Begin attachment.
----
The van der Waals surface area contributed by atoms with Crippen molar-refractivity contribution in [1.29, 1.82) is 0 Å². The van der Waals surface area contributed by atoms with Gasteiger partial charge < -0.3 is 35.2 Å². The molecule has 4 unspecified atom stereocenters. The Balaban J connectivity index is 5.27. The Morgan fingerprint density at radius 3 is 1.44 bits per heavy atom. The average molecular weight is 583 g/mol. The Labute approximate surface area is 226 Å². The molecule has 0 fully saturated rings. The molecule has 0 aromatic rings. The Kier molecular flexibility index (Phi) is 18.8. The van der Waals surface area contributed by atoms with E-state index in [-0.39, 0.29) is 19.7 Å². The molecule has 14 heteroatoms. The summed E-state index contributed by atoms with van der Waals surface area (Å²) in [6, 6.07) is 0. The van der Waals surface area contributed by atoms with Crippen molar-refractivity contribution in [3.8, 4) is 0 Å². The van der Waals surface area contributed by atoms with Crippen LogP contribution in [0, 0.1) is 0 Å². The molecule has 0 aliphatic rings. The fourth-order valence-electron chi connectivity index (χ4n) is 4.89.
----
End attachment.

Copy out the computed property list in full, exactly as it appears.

The van der Waals surface area contributed by atoms with Crippen molar-refractivity contribution in [1.29, 1.82) is 0 Å². The van der Waals surface area contributed by atoms with Gasteiger partial charge < -0.3 is 35.2 Å². The molecule has 4 unspecified atom stereocenters. The Balaban J connectivity index is 5.27. The Morgan fingerprint density at radius 3 is 1.44 bits per heavy atom. The average molecular weight is 583 g/mol. The Labute approximate surface area is 226 Å². The molecule has 0 fully saturated rings. The molecule has 0 aromatic rings. The Kier molecular flexibility index (Phi) is 18.8. The van der Waals surface area contributed by atoms with E-state index in [-0.39, 0.29) is 19.7 Å². The molecule has 14 heteroatoms. The summed E-state index contributed by atoms with van der Waals surface area (Å²) in [6, 6.07) is 0. The van der Waals surface area contributed by atoms with Crippen molar-refractivity contribution in [3.8, 4) is 0 Å². The van der Waals surface area contributed by atoms with Crippen LogP contribution in [0, 0.1) is 0 Å². The molecule has 0 aliphatic rings. The fourth-order valence-electron chi connectivity index (χ4n) is 4.89.